Practical psychology with prof. Schippers.
An educational series of short conversations about what you always wanted to know with respect to psychological issues such as behavioral manipulation. You will learn how you can recognize it in daily life, and receive tips and tricks on how to deal with it.
How not to fall for false prophets
It's Easter 2023 when we publish this story. It appears this time we're all trying to find out who we can still trust and at risk of loosing our faith. But how can you tell the difference between who's genuine and who's a 'False Prophet'? Michaéla shares the story of the Pied Piper of Hamelin to explain what we can do.
PS No cats were harmed during the recording of this interview.
Prof. Schippers discusses how to increase your own, your co-workers' and the company's performance.
Prof. Michaéla Schippers will talk about how to master the skill of life crafting: “a process in which people actively reflect on their present and future life, set goals for important areas of life—social, career, and leisure time—and, if required, make concrete plans and undertake actions to change these areas in a way that is more congruent with their values and wishes.” As a professor of behaviour and performance management, she has made it her life goal to let other people shine and prosper. Prof. Schippers developed a tool that can help you and your co-workers craft an ideal life by thinking about what this ideal life could look like, and contrast this with thinking what life would look like if you follow the current chosen path.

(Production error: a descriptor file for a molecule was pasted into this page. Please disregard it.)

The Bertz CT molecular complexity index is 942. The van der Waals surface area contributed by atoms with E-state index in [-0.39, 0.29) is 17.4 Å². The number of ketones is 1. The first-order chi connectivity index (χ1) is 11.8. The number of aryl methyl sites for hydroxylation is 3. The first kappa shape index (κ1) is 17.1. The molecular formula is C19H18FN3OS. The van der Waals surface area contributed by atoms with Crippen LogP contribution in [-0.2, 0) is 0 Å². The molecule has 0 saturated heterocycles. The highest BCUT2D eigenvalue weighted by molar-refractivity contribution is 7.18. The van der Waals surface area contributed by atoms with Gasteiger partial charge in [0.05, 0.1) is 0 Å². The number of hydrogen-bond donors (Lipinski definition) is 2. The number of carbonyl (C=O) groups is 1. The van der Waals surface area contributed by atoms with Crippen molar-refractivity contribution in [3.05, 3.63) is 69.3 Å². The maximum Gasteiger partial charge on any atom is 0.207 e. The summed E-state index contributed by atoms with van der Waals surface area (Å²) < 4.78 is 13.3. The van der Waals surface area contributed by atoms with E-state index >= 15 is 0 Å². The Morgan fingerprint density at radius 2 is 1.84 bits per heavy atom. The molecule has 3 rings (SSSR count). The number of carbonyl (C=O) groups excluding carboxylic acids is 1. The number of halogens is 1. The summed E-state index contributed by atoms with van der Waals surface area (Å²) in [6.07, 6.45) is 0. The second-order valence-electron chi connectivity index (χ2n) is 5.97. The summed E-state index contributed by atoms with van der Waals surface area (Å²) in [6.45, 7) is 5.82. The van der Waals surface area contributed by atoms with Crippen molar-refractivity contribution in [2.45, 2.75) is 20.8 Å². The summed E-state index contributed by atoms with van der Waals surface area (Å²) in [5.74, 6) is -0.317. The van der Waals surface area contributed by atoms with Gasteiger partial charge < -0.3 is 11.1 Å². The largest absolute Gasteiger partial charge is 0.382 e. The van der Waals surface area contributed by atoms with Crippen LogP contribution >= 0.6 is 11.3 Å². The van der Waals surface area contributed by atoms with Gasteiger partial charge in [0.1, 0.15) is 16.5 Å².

originally published on https://www.youtube.com/@rsmerasmusuniversity
A prisoner’s dilemma is a paradoxical situation in which individuals appearing to choose for their self-interest, will not have an optimal outcome as a group. In a classic prisoner’s dilemma, individuals have the greatest payoffs if they betray the group instead of cooperating with the others. While choosing self-interest is incentivized, in repeating the game, players can devise a strategy that would actually rewards cooperation.